How are biosolids processed?

The Biosolids Lifecycle

Advanced Anaerobic Digestion

Anaerobic digestion is the process by which microorganisms break down biodegradable material (in this case sewage sludge) in the absence of oxygen. By controlling the process, two useful products are obtained: biogas and residual digestate (a nutrient-rich fertiliser). Biogas, which contains a mix of methane and carbon dioxide, can used directly to produce electricity and heat or purified for injection into the gas network.

Advanced Anaerobic Digestion (AAD) processes have been developed to add even greater performance to the digestion process, as well as reducing the overall mass of solids. For sewage sludge, conventional anaerobic digestion will destroy 30 to 40% of the organics present, whereas advanced anaerobic digestion may achieve 60% or more.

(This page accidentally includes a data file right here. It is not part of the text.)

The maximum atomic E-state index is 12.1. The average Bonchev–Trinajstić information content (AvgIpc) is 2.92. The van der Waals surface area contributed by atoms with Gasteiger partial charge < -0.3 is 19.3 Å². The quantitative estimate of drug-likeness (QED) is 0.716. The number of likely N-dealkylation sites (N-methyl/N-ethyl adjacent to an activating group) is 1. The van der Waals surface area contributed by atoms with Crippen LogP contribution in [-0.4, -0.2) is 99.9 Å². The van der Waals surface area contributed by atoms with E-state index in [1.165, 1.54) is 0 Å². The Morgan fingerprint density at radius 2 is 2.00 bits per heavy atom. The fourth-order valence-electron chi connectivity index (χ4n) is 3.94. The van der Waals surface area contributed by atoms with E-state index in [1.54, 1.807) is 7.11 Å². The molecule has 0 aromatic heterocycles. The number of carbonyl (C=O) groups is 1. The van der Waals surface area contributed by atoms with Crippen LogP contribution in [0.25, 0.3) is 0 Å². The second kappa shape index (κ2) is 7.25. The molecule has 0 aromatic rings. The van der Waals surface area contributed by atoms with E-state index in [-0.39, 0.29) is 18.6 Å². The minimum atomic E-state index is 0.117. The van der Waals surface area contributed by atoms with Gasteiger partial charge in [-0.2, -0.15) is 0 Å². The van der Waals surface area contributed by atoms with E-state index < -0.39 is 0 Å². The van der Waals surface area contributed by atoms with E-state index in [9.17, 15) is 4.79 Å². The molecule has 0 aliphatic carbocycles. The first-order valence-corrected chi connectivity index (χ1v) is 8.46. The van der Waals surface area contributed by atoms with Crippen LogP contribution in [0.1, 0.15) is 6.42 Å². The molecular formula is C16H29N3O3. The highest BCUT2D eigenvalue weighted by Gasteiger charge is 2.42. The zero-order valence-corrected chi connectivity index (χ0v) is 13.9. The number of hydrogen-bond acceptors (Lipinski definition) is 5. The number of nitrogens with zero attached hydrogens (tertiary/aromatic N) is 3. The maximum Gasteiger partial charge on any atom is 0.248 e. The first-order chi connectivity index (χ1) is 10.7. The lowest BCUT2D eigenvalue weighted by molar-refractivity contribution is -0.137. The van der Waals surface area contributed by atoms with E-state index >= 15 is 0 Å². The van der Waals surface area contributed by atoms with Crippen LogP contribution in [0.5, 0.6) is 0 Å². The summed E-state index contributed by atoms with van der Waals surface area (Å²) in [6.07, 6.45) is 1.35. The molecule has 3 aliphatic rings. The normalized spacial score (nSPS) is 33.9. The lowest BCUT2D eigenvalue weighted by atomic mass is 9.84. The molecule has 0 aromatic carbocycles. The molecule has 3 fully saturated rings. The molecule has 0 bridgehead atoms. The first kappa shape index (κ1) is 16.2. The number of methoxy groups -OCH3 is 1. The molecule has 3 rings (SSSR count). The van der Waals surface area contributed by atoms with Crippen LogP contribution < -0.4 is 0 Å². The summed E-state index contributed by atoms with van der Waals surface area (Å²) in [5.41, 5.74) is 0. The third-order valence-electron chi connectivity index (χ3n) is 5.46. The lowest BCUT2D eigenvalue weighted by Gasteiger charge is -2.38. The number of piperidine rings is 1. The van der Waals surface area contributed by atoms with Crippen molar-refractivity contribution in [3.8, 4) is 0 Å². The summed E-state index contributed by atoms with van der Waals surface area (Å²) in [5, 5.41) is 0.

Gas to Grid

Biogas consists of methane, carbon dioxide, and traces of other ‘contaminant’ gases. The methane part of the gas is cleaned to remove impurities and propane is then added so that it matches the consistency of the public gas network. The gas can then be injected into the gas distribution network.

‘Power from Poo’ Initiative

NWL are the first water company in the country to use all of the sewage sludge to produce gas and electricity. They have transformed sewage sludge from being a waste product that needed a lot of energy to clean up before it could return to the natural environment, into a fuel being used to produce green energy.

Power from Poo - Advanced Anaerobic Digestion at Howdon

Video used in a display at Tyneside Discovery Museum about Howdon Sewage Treatment Works and Advanced Anaerobic Digestion Centre. This is a very simple and straightforward explanation of the treatment process for sewage, both effluent and sludge.

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